By analogy it seems to me that it is at least arguable that an Irish court, in order to comply with the principle of conforming interpretation, would be required to have regard, even on its own motion, to provisions of [European] Union law where those provisions might have an impact on the proper interpretation of national measures under consideration.”

 

24.         I turn next to apply these principles to the interpretation of section 7 of the Environment (Miscellaneous Provisions) Act 2011.  The section falls to be interpreted in a manner which is consistent with EU law, having regard to the provisions of article 11 of the EIA Directive, and, more generally, to the Aarhus Convention. 

25.         The section itself is silent on the question of the allocation of the costs of an application made under it.  It is necessary, therefore, to move beyond the literal wording and to consider the legislative intent underpinning the section.  The Legislature has put in place a mechanism which allows the parties to proposed or existing proceedings to apply for a determination, in advance, as to whether the special costs regime applies to their proceedings.  It is implicit in this that the Legislature recognised the importance to parties of having certainty and predictability as to the costs position.  It is also implicit that the Legislature recognised that the question of whether the special costs regime applies might not be clear-cut, and hence the need for a prior ruling by a court. 

26.         It would defeat this legislative intent—and undermine the very purpose of the section—were the moving party to be at risk of having the costs of an application awarded against it.  It would be self-contradictory to make it a condition of obtaining certainty as to costs that the moving party have to run the gauntlet of an adverse costs order.  The costs of an application for a costs-protection determination could themselves be prohibitively expensive. 

27.         In this regard, the approach of the Advocate General in Case C-470/16, North East Pylon Pressure Campaign, EU:C:2017:781 is instructive.  The Advocate General suggested that the failure of a Member State to put in place clear and unambiguous rules in respect of the “not prohibitively expensive” requirement under article 11 of the EIA Directive should not be visited upon applicants.  These observations were made in the context of an uncertainty as to the stage in judicial review proceedings at which costs protection is available under domestic law.  The Advocate General stated that the fundamental objective of article 11 of the EIA Directive would be undermined if an applicant would only know whether or not the action was taken at a correct stage, and whether or not he or she would be exposed to prohibitive costs, after the case was instituted and the costs incurred, as a result of a failure by the Member State to determine, in advance, clearly and unambiguously the stage at which a procedure may be initiated.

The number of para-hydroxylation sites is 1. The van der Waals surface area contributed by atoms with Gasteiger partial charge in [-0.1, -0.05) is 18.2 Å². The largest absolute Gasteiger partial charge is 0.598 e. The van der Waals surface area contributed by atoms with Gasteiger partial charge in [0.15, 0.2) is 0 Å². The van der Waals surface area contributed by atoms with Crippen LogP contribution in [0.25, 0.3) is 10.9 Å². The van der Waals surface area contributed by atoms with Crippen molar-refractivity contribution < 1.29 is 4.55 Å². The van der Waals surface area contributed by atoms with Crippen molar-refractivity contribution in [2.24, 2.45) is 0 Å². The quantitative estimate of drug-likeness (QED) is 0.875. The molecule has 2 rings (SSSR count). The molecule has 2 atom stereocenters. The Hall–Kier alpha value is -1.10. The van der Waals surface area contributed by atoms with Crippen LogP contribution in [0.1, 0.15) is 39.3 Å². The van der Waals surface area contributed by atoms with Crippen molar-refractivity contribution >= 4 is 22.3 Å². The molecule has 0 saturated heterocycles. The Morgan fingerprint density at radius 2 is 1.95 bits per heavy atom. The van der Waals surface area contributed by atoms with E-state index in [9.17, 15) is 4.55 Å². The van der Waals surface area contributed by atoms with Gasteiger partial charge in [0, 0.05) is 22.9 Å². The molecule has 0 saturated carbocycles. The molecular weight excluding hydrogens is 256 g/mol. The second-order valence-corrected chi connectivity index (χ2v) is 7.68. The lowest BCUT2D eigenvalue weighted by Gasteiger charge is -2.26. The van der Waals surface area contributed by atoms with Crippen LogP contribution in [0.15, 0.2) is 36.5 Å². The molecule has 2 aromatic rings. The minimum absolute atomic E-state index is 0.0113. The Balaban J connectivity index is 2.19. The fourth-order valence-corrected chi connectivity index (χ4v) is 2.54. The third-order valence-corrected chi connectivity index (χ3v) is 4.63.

28.         The same logic extends to an application for a costs-protection determination.  The legislative provisions governing the availability of costs protection under domestic law are complex.  Following upon the judgment of the Court of Appeal in Heather Hill Management Company v. An Bord Pleanála [2021] IECA 259, an applicant must not only assess whether their proceedings might attract costs protection in principle, but must go further and assess each individual ground of challenge with a view to assessing whether it attracts costs protection in its own right.  The domestic costs rules, as interpreted by the Court of Appeal, draw a distinction between various categories of grounds of challenge in environmental litigation as follows: (i) grounds alleging an infringement of the public participation provisions of the EIA Directive; (ii) grounds alleging a breach of national environmental law (possibly confined to fields which coincide with those also covered by EU environmental law); and (iii) grounds alleging a breach of non-environmental law (possibly without distinction as between domestic or EU law).